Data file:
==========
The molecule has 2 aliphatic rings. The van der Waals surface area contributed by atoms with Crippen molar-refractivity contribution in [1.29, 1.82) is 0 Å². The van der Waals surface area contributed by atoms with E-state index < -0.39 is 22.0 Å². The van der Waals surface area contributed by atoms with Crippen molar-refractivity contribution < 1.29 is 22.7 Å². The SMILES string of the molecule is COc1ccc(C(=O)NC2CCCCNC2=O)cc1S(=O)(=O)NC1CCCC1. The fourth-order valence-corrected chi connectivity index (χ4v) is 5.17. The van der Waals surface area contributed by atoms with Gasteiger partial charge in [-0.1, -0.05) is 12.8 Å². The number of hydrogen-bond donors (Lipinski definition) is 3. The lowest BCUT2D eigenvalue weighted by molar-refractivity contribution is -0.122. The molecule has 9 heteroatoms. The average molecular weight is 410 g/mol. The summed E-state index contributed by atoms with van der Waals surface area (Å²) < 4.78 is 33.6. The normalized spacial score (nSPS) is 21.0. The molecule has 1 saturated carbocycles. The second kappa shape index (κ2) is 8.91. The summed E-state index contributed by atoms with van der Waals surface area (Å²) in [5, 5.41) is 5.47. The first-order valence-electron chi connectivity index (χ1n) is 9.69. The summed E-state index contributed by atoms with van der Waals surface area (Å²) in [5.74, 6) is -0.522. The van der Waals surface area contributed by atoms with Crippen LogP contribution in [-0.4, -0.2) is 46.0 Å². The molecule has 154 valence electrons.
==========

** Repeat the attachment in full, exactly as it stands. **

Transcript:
The molecule has 2 aliphatic rings. The van der Waals surface area contributed by atoms with Crippen molar-refractivity contribution in [1.29, 1.82) is 0 Å². The van der Waals surface area contributed by atoms with E-state index < -0.39 is 22.0 Å². The van der Waals surface area contributed by atoms with Crippen molar-refractivity contribution < 1.29 is 22.7 Å². The SMILES string of the molecule is COc1ccc(C(=O)NC2CCCCNC2=O)cc1S(=O)(=O)NC1CCCC1. The fourth-order valence-corrected chi connectivity index (χ4v) is 5.17. The van der Waals surface area contributed by atoms with Gasteiger partial charge in [-0.1, -0.05) is 12.8 Å². The number of hydrogen-bond donors (Lipinski definition) is 3. The lowest BCUT2D eigenvalue weighted by molar-refractivity contribution is -0.122. The molecule has 9 heteroatoms. The average molecular weight is 410 g/mol. The summed E-state index contributed by atoms with van der Waals surface area (Å²) < 4.78 is 33.6. The normalized spacial score (nSPS) is 21.0. The molecule has 1 saturated carbocycles. The second kappa shape index (κ2) is 8.91. The summed E-state index contributed by atoms with van der Waals surface area (Å²) in [5, 5.41) is 5.47. The first-order valence-electron chi connectivity index (χ1n) is 9.69. The summed E-state index contributed by atoms with van der Waals surface area (Å²) in [5.74, 6) is -0.522. The van der Waals surface area contributed by atoms with Crippen LogP contribution in [-0.4, -0.2) is 46.0 Å². The molecule has 154 valence electrons.